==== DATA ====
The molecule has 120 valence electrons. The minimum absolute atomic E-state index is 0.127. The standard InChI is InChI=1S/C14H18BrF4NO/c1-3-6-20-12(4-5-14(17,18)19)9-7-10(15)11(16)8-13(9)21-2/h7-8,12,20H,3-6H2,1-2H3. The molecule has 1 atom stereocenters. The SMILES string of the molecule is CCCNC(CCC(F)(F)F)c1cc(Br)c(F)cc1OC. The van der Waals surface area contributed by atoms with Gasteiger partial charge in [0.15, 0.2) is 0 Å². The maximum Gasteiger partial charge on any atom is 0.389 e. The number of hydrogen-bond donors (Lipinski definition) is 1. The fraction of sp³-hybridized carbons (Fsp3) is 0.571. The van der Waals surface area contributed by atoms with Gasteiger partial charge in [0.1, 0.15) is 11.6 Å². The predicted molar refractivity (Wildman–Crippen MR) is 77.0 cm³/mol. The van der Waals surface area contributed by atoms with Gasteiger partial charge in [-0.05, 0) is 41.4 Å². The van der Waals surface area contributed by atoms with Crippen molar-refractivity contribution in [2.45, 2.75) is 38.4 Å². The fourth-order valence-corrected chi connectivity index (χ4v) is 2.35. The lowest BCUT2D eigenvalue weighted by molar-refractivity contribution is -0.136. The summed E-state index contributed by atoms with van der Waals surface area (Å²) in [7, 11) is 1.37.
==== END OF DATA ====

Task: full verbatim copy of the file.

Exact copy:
The molecule has 120 valence electrons. The minimum absolute atomic E-state index is 0.127. The standard InChI is InChI=1S/C14H18BrF4NO/c1-3-6-20-12(4-5-14(17,18)19)9-7-10(15)11(16)8-13(9)21-2/h7-8,12,20H,3-6H2,1-2H3. The molecule has 1 atom stereocenters. The SMILES string of the molecule is CCCNC(CCC(F)(F)F)c1cc(Br)c(F)cc1OC. The van der Waals surface area contributed by atoms with Gasteiger partial charge in [0.15, 0.2) is 0 Å². The maximum Gasteiger partial charge on any atom is 0.389 e. The number of hydrogen-bond donors (Lipinski definition) is 1. The fraction of sp³-hybridized carbons (Fsp3) is 0.571. The van der Waals surface area contributed by atoms with Gasteiger partial charge in [0.1, 0.15) is 11.6 Å². The predicted molar refractivity (Wildman–Crippen MR) is 77.0 cm³/mol. The van der Waals surface area contributed by atoms with Gasteiger partial charge in [-0.05, 0) is 41.4 Å². The van der Waals surface area contributed by atoms with Crippen molar-refractivity contribution in [2.45, 2.75) is 38.4 Å². The fourth-order valence-corrected chi connectivity index (χ4v) is 2.35. The lowest BCUT2D eigenvalue weighted by molar-refractivity contribution is -0.136. The summed E-state index contributed by atoms with van der Waals surface area (Å²) in [7, 11) is 1.37.